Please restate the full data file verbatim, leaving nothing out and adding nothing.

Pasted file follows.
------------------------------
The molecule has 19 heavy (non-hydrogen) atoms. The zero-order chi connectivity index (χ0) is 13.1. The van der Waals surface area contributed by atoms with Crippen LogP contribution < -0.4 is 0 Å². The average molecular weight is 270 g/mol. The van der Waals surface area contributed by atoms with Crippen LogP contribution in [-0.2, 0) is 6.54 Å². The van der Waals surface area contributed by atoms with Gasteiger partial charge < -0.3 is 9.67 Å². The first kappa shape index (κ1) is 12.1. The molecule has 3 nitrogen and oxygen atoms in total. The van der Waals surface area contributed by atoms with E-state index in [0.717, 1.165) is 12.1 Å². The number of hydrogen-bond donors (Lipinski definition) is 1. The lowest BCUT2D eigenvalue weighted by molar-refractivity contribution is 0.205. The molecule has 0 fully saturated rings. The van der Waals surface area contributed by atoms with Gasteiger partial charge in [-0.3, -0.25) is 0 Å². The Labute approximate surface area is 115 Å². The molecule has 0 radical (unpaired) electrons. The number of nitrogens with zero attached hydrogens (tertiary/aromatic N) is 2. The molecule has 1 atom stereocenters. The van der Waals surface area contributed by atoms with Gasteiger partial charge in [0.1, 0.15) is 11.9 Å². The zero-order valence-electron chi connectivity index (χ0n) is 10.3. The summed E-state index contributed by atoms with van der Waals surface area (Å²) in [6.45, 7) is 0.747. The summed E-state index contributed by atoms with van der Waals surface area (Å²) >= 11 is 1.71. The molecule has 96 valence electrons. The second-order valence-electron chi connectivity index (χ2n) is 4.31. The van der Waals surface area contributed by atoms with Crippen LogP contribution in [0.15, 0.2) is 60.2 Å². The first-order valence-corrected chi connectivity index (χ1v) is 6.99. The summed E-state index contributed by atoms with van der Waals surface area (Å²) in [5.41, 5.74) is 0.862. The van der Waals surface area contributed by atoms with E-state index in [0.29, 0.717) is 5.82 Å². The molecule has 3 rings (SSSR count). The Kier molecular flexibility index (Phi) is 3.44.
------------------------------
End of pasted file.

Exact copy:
The molecule has 19 heavy (non-hydrogen) atoms. The zero-order chi connectivity index (χ0) is 13.1. The van der Waals surface area contributed by atoms with Crippen LogP contribution < -0.4 is 0 Å². The average molecular weight is 270 g/mol. The van der Waals surface area contributed by atoms with Crippen LogP contribution in [-0.2, 0) is 6.54 Å². The van der Waals surface area contributed by atoms with Gasteiger partial charge < -0.3 is 9.67 Å². The first kappa shape index (κ1) is 12.1. The molecule has 3 nitrogen and oxygen atoms in total. The van der Waals surface area contributed by atoms with E-state index in [0.717, 1.165) is 12.1 Å². The number of hydrogen-bond donors (Lipinski definition) is 1. The lowest BCUT2D eigenvalue weighted by molar-refractivity contribution is 0.205. The molecule has 0 fully saturated rings. The van der Waals surface area contributed by atoms with Gasteiger partial charge in [-0.3, -0.25) is 0 Å². The Labute approximate surface area is 115 Å². The molecule has 0 radical (unpaired) electrons. The number of nitrogens with zero attached hydrogens (tertiary/aromatic N) is 2. The molecule has 1 atom stereocenters. The van der Waals surface area contributed by atoms with Gasteiger partial charge in [0.1, 0.15) is 11.9 Å². The zero-order valence-electron chi connectivity index (χ0n) is 10.3. The summed E-state index contributed by atoms with van der Waals surface area (Å²) in [6.45, 7) is 0.747. The summed E-state index contributed by atoms with van der Waals surface area (Å²) >= 11 is 1.71. The molecule has 96 valence electrons. The second-order valence-electron chi connectivity index (χ2n) is 4.31. The van der Waals surface area contributed by atoms with Crippen LogP contribution in [0.15, 0.2) is 60.2 Å². The first-order valence-corrected chi connectivity index (χ1v) is 6.99. The summed E-state index contributed by atoms with van der Waals surface area (Å²) in [5.41, 5.74) is 0.862. The van der Waals surface area contributed by atoms with E-state index in [0.29, 0.717) is 5.82 Å². The molecule has 3 rings (SSSR count). The Kier molecular flexibility index (Phi) is 3.44.